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Adam, Eve, and Renaissance Art
Eminent Harvard Art Historian Joseph Koerner will deliver the Janson-La Palme Distinguished Lecture in European Art History on April 17.
Washington College is pleased to host art historian Joseph Koerner for a talk titled, “The Moment of the Fall: The Ethical Challenge of Adam and Eve in Renaissance Art” at 4:30 p.m. Monday, April 17 as the 2017 Janson-La Palme Distinguished Lecture in European Art History. The talk will take place in Decker Theatre of the Gibson Center for the Arts and is free and open to the public.
Of all the tales people told about themselves, the story of Adam and Eve has been the most powerful and enduring. In the Jewish, Christian, and Muslim worlds, people practiced ethical reasoning through the seedpod of this one strange story: the first man, followed soon by the first woman, disobeys his creator and is punished by sickness, hardship, and death.
During the Renaissance especially, the Fall tested the mettle of Renaissance artists through the challenge posed by the nude and through the leap, described in the story, from innocence to guilt. Restricted to a static medium, painters and sculptors entangled a “before” the Fall and an “after,” and this prompted ethical reasoning in artists and viewers. This lecture explores how Hieronymus Bosch, Albrecht Dürer, and other European masters portrayed humanity’s pivotal moment.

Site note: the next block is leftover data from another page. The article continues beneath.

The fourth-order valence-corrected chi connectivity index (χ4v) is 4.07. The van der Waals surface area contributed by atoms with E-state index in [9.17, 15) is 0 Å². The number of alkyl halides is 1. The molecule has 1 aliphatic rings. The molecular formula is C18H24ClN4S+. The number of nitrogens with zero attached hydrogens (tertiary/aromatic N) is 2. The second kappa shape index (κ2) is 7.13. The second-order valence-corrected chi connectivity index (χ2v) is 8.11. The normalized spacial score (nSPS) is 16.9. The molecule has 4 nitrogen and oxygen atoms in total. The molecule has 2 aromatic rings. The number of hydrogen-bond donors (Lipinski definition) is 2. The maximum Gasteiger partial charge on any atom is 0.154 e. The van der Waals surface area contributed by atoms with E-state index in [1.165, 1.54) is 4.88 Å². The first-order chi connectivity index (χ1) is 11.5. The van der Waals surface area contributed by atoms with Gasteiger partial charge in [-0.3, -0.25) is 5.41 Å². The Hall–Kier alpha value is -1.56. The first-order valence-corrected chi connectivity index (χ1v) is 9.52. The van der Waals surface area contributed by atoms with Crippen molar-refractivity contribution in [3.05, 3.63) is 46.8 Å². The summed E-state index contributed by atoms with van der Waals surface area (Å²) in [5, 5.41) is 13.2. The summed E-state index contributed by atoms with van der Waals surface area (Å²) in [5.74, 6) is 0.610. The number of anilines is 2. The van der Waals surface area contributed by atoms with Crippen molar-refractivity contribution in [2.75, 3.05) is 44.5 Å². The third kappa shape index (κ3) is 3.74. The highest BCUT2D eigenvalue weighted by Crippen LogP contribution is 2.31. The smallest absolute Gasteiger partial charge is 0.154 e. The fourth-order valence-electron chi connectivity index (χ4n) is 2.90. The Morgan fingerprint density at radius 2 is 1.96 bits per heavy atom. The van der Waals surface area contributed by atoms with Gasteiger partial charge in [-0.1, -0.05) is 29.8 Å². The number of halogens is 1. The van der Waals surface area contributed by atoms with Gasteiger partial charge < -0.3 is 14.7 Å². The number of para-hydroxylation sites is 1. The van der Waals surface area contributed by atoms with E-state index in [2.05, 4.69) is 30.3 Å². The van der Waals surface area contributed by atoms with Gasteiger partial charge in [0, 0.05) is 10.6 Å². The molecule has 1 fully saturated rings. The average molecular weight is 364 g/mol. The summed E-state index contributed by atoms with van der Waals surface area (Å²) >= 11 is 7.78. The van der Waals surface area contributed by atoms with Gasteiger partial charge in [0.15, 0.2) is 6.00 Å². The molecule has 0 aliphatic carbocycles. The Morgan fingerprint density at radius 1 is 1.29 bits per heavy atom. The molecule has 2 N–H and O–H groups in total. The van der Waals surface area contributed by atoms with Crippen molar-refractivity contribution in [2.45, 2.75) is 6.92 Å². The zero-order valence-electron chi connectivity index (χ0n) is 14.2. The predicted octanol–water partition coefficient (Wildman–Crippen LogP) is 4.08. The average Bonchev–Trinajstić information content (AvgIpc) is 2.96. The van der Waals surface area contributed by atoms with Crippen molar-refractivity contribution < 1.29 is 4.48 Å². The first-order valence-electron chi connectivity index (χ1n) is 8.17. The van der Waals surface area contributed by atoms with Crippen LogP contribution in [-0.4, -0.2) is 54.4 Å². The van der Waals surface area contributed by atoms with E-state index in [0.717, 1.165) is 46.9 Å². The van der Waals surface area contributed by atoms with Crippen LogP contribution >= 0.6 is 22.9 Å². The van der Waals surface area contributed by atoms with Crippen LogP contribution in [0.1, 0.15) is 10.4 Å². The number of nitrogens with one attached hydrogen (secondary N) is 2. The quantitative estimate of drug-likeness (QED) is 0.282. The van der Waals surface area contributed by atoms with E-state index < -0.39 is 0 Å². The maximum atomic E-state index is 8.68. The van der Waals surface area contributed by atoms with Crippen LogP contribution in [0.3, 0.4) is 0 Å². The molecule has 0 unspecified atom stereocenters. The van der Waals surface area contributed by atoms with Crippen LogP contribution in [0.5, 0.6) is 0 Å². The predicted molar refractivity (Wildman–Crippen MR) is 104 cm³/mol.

Joseph Koerner is the Victor S. Thomas Professor of the History of Art and Architecture at Harvard University, where he specializes in Northern Renaissance and 19th century art. He is the author of many acclaimed books, including Caspar David Friedrich and the Subject of Landscape (1990), The Moment of Self-Portraiture in German Renaissance Art (1993), The Reformation of the Image (2004), Dürer’s Hands (2006), and Bosch and Bruegel: From Enemy Painting to Everyday Life (2016).
Koerner’s distinguished lectureships include the Slade Lectures at Cambridge University (2003), the Mellon Lectures at the National Gallery in Washington (2008), the Tanner Lectures at Cambridge University (2012), the Slade Lectures at Oxford University (2013), and the Gombrich Lectures at the Warburg Institute in London (2016). His professional honors include the Andrew W. Mellon Distinguished Achievement Award (2009).
Established by Washington College professor emeritus Robert J. H. Janson-La Palme and his wife, Bayly, the Janson-La Palme Distinguished Lecture in European Art History brings internationally known scholars to campus for public lectures.